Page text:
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Synthetic Drugs A Growing Problem In Iran

Synthetic Drugs A Growing Problem In Iran

TEHRAN — There are 100,000 drug addicts on the streets of Iran, the country's Interior Minister Abdolreza Rahmani-Fazli estimated Wednesday, saying that his agency had a "legal duty" to "pick them up" and send them to obligatory rehabilitation centers.

He said $3 billion was being spent every year on illegal drugs in the country, and that users were being supplied with an increasingly "diverse" selection of synthetic drugs, the reformist daily Aftab-e Yazd reported.

Resolving addiction can't be handled by families alone, he said. With synthetic drugs, he added, "Families do not realize their children are addicted ... because industrial drugs are odorless and have no special signs."

Iran is a neighbor to two of the world's primary drug producing and trafficking areas, Pakistan and Afghanistan. Drug traffickers face the death penalty in Iran.

Another official commented on the social cost of drugs, naming "theft and drugs" as the country's two most prolific categories of offenses. Mohammad Baqer Zolqadr, deputy head of the judiciary, told the semi-official Mehr news agency that 45% of Iran's prison population was jailed for drug-related offenses.

— Ahmad Shayegan

Photo: Crystal meth — Source: Psychonaught

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Why The World Still Needs U.S. Leadership — With An Assist From China

Twenty years of costly interventions and China's economic ascent have robbed the United States of its global supremacy. It is time for the two biggest powers to work together, to help the world.

Photograph of Chinese President Xi Jinping and U.S. President Joe Biden walking side by side in the Filoli Estate in the U.S. state of California​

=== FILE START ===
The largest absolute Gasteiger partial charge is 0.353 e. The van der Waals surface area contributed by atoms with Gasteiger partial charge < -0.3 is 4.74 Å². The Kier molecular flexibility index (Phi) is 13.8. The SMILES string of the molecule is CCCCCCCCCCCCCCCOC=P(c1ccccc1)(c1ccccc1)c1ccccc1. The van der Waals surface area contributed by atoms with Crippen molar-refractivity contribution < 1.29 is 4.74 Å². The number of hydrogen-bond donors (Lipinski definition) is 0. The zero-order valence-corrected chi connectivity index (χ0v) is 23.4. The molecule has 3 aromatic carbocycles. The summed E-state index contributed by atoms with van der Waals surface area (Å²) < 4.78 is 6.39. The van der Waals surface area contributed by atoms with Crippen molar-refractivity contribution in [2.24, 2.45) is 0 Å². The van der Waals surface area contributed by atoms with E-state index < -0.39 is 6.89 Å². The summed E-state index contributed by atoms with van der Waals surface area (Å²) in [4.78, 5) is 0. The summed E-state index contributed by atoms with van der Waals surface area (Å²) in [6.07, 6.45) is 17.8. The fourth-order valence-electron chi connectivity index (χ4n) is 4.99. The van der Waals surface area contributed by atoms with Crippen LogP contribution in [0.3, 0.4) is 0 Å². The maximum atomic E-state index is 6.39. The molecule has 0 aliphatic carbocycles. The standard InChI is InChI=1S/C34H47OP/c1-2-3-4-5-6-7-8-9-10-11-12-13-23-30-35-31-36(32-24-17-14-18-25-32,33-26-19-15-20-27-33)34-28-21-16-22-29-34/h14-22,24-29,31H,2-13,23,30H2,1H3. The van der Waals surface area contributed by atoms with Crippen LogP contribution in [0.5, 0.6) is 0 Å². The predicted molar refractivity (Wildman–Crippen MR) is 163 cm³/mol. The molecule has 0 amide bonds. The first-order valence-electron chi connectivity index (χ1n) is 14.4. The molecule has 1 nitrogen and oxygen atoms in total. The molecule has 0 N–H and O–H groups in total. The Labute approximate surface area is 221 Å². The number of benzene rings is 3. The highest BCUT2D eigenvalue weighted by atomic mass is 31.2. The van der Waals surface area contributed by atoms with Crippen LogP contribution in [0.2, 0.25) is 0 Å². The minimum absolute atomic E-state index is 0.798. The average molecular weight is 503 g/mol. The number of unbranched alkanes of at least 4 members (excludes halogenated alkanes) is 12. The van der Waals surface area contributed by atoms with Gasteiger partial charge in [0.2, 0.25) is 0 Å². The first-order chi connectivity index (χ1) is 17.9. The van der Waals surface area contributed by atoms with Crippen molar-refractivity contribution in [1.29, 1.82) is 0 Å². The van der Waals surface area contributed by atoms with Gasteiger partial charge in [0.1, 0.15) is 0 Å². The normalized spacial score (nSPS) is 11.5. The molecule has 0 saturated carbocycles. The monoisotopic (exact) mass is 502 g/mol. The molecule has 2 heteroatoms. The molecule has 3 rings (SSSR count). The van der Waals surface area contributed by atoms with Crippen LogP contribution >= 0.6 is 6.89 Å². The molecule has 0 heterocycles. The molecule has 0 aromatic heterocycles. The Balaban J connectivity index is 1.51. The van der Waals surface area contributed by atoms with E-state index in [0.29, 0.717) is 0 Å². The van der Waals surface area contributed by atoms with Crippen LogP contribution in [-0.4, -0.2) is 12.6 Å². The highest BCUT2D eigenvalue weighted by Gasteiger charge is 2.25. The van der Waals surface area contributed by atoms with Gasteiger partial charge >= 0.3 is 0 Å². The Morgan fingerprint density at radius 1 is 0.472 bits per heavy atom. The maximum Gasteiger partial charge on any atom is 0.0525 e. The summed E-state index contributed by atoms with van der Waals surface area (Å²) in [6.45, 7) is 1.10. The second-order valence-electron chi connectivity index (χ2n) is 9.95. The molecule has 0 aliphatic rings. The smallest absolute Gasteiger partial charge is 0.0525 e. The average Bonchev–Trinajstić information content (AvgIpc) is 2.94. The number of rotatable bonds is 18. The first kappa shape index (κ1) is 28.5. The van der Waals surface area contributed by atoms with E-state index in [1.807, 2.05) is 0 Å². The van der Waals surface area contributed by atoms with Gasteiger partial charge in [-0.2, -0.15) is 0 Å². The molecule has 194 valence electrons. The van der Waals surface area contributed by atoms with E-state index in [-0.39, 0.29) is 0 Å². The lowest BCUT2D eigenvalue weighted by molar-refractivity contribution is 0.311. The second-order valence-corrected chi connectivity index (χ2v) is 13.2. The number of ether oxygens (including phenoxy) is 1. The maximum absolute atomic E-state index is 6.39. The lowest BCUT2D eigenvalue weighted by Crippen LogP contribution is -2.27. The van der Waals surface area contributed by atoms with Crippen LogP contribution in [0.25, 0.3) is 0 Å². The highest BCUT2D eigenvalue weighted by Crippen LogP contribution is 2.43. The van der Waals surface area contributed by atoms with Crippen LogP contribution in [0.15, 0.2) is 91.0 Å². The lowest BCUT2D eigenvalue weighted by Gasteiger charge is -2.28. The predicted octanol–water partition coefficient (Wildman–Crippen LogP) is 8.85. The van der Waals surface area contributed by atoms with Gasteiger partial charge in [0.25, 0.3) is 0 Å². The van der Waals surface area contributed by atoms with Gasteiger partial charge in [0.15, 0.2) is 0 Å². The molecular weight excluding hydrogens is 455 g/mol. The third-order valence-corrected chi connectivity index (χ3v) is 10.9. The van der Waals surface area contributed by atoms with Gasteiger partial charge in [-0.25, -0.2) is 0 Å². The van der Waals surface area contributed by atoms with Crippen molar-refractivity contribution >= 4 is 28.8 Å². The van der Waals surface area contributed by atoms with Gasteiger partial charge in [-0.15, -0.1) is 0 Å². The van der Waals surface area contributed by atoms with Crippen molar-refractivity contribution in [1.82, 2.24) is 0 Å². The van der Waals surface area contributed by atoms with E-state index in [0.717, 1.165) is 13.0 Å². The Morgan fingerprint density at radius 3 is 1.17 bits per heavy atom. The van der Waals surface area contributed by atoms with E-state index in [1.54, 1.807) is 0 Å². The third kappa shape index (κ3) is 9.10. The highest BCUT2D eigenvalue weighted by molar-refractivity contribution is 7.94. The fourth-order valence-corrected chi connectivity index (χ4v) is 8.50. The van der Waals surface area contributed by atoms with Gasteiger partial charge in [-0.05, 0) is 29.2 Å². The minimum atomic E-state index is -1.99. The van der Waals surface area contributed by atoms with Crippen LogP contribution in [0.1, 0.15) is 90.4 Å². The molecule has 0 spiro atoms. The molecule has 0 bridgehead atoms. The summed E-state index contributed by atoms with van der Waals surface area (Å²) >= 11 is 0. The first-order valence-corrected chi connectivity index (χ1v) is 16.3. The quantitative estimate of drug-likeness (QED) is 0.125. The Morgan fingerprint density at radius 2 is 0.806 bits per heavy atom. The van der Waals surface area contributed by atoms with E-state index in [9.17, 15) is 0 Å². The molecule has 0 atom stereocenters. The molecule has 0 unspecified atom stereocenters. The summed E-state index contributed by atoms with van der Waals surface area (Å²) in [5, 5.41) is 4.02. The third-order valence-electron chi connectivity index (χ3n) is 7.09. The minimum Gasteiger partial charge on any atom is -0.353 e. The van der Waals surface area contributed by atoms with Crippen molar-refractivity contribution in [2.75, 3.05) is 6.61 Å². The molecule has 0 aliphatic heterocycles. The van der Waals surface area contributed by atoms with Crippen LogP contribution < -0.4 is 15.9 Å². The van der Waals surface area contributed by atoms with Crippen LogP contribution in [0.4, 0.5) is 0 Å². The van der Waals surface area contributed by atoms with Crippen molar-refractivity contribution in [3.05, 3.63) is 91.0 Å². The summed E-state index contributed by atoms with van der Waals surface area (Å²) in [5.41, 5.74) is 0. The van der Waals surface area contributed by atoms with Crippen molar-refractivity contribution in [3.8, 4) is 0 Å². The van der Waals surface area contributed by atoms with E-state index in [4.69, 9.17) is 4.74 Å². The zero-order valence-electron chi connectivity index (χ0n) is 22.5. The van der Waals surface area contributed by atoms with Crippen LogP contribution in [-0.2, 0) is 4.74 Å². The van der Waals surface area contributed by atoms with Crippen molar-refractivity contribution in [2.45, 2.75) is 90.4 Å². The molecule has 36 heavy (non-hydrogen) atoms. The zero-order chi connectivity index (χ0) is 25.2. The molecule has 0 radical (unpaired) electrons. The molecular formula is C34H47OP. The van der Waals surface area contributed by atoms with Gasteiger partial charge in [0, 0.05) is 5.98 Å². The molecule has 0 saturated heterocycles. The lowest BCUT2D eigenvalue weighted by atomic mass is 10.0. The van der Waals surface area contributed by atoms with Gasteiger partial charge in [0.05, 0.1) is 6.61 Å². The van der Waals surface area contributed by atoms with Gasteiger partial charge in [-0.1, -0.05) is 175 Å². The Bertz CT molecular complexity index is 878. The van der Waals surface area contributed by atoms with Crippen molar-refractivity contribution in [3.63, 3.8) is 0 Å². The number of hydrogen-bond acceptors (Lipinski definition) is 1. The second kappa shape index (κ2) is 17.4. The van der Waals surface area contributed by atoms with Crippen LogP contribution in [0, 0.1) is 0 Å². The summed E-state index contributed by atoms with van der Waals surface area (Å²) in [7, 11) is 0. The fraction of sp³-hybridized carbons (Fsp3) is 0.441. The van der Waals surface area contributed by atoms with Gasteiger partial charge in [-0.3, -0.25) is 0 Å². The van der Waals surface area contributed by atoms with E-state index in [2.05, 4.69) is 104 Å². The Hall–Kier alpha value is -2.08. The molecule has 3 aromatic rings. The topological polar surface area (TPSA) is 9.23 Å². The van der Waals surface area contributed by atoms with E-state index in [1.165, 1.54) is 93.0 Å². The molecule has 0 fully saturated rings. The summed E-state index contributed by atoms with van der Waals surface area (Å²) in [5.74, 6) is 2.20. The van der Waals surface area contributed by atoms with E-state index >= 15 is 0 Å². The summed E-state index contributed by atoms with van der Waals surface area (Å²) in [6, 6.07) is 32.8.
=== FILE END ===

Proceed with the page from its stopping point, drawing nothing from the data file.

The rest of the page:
Nov. 15, 2023: Chinese President Xi Jinping and U.S. President Joe Biden take a walk after their talks in the Filoli Estate in the U.S. state of California

María Ángela Holguín*


BOGOTÁ — The United States is facing a complex moment in its history, as it loses its privileged place in the world. Since the Second World War, it has been the world's preeminent power in economic and political terms, helping rebuild Europe after the war and through its growing economy, aiding the development of a significant part of the world.

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Its model of democracy, long considered exemplary around the world, has gone through a rough patch, thanks to excessive polarization and discord. This has cost it a good deal of its leadership, unity and authority.

How much authority does it have to chide certain countries on democracy, as it does, after such outlandish incidents as the assault on Congress in January 2021? The fights we have seen over electing a new speaker of the House of Representatives or backing the administration's foreign policy are simply incredible.

In Ukraine's case, President Biden failed to win support for the aid package for which he was hoping, even if there is a general understanding that if Russia wins this war, Europe's stability would be at risk. It would mean the victory of a longstanding enemy.

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